Pulwama attack: Time to get the messaging right
Suicide attacks are one of the most potent and effective options available to terrorists1 They have been used with telling effect in conflict torn...
Suicide attacks are one of the most potent and effective options available to terrorists.1 They have been used with telling effect in conflict torn areas like Iraq, Syria and Afghanistan. The frequency of suicide attacks in India has been lower. However, whenever this option has been employed by Pakistani terrorist groups in the last few years, the security forces have invariably been the target.2The February 14 attack on the Central Reserve Police Force (CRPF) convoy moving from Jammu to Srinagar, near Awantipura, Pulwama, should be seen in this context.
There is a distinct similarity in the response to such attacks from the Indian state and civil society. The immediate aftermath of such attacks is marked by an inadvertent misrepresentation of the source of terrorist attacks. The attack itself is often described in a way that reinforces the message that terror groups seek to convey. Public debates tend to demand extreme military and diplomatic measures, irrespective of whether these can be realistically executed. There is also an upsurge in articulation of popular support for the security forces, often with a limited shelf-life.
These limitations adversely affect the messaging that emanates after each major attack, thus weakening the intended impact of India’s response. The criticality of ensuring coherence in India’s strategic communications relates to the nature of challenge faced by the country and its evolving character over the years.India has lost more security forces personnel in Jammu and Kashmir over the last three decades than in any single war fought against adversaries.
What is being witnessed in that state and in some other parts of the country is not the handiwork of a few disgruntled youth. On the contrary, it is a protracted, well-planned, and coordinated hybrid war waged by the Pakistan Army. Unlike conventional wars of the kind fought in 1971 or even in 1999, the prolonged character of hybrid conflicts induces a sense of complacency.
Once such conflicts achieve a degree of normality, it becomes business as usual. While the security forces continue with the tough job of a 24 by 7 vigil, strategic communications to build the Indian narrative and counter that of Pakistan tends to become diffuse and at times even counterproductive.
Strategic communication can be described as the act of communicating a message to achieve the desired national objectives. Messaging in this case can often go beyond words and can be conveyed through actions as well. As an illustration, India’s no-first-use nuclear policy and a massive retaliation in response to the employment of nuclear weapons by an adversary is an element of strategic messaging. Similarly, the political leadership taking ownership of the surgical strikes conducted in 2016 was an element of strategic communication.
There are five key elements in strategic communications that we need to focus on:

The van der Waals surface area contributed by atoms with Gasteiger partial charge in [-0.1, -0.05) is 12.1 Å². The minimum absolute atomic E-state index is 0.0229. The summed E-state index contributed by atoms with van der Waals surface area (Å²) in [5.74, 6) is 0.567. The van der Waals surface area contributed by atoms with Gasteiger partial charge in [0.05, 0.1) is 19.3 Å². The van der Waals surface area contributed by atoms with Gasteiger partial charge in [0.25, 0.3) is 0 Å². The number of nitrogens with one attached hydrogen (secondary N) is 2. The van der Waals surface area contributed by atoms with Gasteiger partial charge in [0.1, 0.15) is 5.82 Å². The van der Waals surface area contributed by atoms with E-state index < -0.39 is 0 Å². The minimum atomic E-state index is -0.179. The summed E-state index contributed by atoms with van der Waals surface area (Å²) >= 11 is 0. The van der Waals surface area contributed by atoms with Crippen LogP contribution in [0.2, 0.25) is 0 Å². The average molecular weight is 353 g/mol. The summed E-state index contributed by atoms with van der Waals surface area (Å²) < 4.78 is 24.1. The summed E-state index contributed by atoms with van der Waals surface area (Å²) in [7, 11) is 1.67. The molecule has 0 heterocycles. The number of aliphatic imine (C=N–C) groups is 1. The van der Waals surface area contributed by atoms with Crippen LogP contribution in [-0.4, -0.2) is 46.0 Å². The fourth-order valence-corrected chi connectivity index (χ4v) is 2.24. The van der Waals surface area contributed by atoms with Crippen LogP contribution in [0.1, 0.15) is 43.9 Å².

First: These are not “fidayeen” but hashishin suicide attackers.
Suicide attackers are often inappropriately termed as “fidayeen”. 3 This term has been in wide circulation despite the fact that it unwittingly repeats the narrative of the terrorists. To elaborate: The term “fidayeen” is used to make a contrived association between terrorist actions and service to God. This association is all the more important for the terrorists’ strategic messaging since suicide is considered a sin in Islam.
In order to obviate this negative religious connotation, Hassan-i-Sabbah, a 11th century missionary based in the mountainous region of Alborz, termed his suicide attackers as “fidayeen”, thereby attempting to give his killers a degree of religious acceptability. However, in reality, their action of assassinating targets was undertaken in a drug induced state.
This practice continues to manifest itself in Jammu and Kashmir.4 Not only do some suicide attackers act under the influence of drugs, the funding that supports their organisational network, training, weapons procurement, and remuneration for their families, are all sourced in part from the drug trade.5 Therefore, for a terrorist network which operates with the support of the drug trade and suicide attackers who act under the influence of drugs, there is no better description than hashishin.
Second: Pulwama is the handiwork of Pakistan Army and not Jaish-e-Mohammed
There must be no doubts about the ultimate source of the Pulwama terrorist attack in particular and terrorism in general. It lies in Pakistan. The attack at Pulwama is not the brainchild of Masood Azhar, his nephew, or their ilk. The JeM only carried out this strike. Groups like the Lashkar-e-Taiba (LeT) and JeM have become the sword arm of the Pakistan Army, and are employed as part of the latter’s hybrid war against India.
By laying the blame at the doorstep of JeM in this case or of the LeT in others, we are only diluting the responsibility of the actual perpetrator of terrorism. Pakistan has realised that conventional military options of the kind employed in 1965, 1971 and 1999 have become part of a redundant toolset and that the best approach to adopt towards India is the employment of terrorism in conjunction with other elements. These other elements include firing along the Line of Control (LoC), subversion of Kashmir’s population, and pumping fake currency notes into India. Thus, what we are witnessing in J&K and other parts of India is a form of hybrid war.6
(Col Vivek Chadha (Retd) is a Research Fellow at the Institute for Defence Studies and Analyses (IDSA), New Delhi. This article was published by IDSA. Views expressed are of the author and do not necessarily reflect the views of the IDSA or of the Government of India )